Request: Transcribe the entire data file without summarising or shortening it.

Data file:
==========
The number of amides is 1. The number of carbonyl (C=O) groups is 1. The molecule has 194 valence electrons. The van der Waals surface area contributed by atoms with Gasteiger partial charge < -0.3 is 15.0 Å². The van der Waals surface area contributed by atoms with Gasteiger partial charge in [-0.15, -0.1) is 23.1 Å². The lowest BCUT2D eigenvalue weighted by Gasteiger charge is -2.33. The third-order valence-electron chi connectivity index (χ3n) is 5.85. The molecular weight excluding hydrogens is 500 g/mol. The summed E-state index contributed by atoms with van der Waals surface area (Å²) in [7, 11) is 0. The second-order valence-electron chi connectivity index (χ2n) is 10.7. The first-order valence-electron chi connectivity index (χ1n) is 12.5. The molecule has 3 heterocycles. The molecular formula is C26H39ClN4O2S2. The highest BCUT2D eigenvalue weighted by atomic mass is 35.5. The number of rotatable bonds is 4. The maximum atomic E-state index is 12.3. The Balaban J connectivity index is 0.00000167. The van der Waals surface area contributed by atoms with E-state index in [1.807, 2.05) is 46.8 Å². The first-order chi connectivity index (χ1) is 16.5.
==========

The number of amides is 1. The number of carbonyl (C=O) groups is 1. The molecule has 194 valence electrons. The van der Waals surface area contributed by atoms with Gasteiger partial charge < -0.3 is 15.0 Å². The van der Waals surface area contributed by atoms with Gasteiger partial charge in [-0.15, -0.1) is 23.1 Å². The lowest BCUT2D eigenvalue weighted by Gasteiger charge is -2.33. The third-order valence-electron chi connectivity index (χ3n) is 5.85. The molecular weight excluding hydrogens is 500 g/mol. The summed E-state index contributed by atoms with van der Waals surface area (Å²) in [7, 11) is 0. The second-order valence-electron chi connectivity index (χ2n) is 10.7. The first-order valence-electron chi connectivity index (χ1n) is 12.5. The molecule has 3 heterocycles. The molecular formula is C26H39ClN4O2S2. The highest BCUT2D eigenvalue weighted by atomic mass is 35.5. The number of rotatable bonds is 4. The maximum atomic E-state index is 12.3. The Balaban J connectivity index is 0.00000167. The van der Waals surface area contributed by atoms with E-state index in [1.807, 2.05) is 46.8 Å². The first-order chi connectivity index (χ1) is 16.5.